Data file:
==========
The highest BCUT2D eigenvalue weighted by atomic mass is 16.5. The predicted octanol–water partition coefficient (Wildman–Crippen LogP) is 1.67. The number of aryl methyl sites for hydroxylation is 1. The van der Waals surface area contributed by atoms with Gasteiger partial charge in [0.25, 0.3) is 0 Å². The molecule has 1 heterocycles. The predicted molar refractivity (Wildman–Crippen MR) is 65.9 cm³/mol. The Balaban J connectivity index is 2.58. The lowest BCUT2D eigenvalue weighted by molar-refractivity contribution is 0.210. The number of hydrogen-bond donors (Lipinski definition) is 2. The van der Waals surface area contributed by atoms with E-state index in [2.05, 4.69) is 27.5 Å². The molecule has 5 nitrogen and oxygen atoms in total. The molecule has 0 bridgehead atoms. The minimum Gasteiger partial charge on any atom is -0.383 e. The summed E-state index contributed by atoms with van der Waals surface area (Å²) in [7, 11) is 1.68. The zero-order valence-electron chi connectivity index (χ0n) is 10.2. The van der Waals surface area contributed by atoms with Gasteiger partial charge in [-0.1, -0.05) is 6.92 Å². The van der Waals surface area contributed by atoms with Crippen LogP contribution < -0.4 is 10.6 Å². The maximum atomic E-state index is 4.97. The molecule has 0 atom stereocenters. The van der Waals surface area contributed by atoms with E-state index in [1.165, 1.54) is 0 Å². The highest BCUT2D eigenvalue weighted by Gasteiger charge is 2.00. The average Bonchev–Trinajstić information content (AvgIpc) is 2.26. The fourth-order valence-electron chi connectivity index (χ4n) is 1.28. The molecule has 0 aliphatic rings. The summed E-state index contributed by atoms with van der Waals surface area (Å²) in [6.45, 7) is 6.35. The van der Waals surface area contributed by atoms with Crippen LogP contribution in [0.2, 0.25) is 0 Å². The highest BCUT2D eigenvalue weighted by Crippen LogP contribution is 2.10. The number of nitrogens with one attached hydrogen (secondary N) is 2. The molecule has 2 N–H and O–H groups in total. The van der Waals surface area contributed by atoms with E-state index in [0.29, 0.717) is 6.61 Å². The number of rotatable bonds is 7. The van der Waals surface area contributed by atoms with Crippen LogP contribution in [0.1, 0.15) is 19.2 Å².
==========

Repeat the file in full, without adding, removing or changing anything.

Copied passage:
The highest BCUT2D eigenvalue weighted by atomic mass is 16.5. The predicted octanol–water partition coefficient (Wildman–Crippen LogP) is 1.67. The number of aryl methyl sites for hydroxylation is 1. The van der Waals surface area contributed by atoms with Gasteiger partial charge in [0.25, 0.3) is 0 Å². The molecule has 1 heterocycles. The predicted molar refractivity (Wildman–Crippen MR) is 65.9 cm³/mol. The Balaban J connectivity index is 2.58. The lowest BCUT2D eigenvalue weighted by molar-refractivity contribution is 0.210. The number of hydrogen-bond donors (Lipinski definition) is 2. The van der Waals surface area contributed by atoms with E-state index in [2.05, 4.69) is 27.5 Å². The molecule has 5 nitrogen and oxygen atoms in total. The molecule has 0 bridgehead atoms. The minimum Gasteiger partial charge on any atom is -0.383 e. The summed E-state index contributed by atoms with van der Waals surface area (Å²) in [7, 11) is 1.68. The zero-order valence-electron chi connectivity index (χ0n) is 10.2. The van der Waals surface area contributed by atoms with Gasteiger partial charge in [-0.1, -0.05) is 6.92 Å². The van der Waals surface area contributed by atoms with Crippen LogP contribution < -0.4 is 10.6 Å². The maximum atomic E-state index is 4.97. The molecule has 0 atom stereocenters. The van der Waals surface area contributed by atoms with E-state index in [1.165, 1.54) is 0 Å². The highest BCUT2D eigenvalue weighted by Gasteiger charge is 2.00. The average Bonchev–Trinajstić information content (AvgIpc) is 2.26. The fourth-order valence-electron chi connectivity index (χ4n) is 1.28. The molecule has 0 aliphatic rings. The summed E-state index contributed by atoms with van der Waals surface area (Å²) in [6.45, 7) is 6.35. The van der Waals surface area contributed by atoms with Crippen LogP contribution in [0.2, 0.25) is 0 Å². The highest BCUT2D eigenvalue weighted by Crippen LogP contribution is 2.10. The number of nitrogens with one attached hydrogen (secondary N) is 2. The molecule has 2 N–H and O–H groups in total. The van der Waals surface area contributed by atoms with E-state index in [0.29, 0.717) is 6.61 Å². The number of rotatable bonds is 7. The van der Waals surface area contributed by atoms with Crippen LogP contribution in [0.1, 0.15) is 19.2 Å².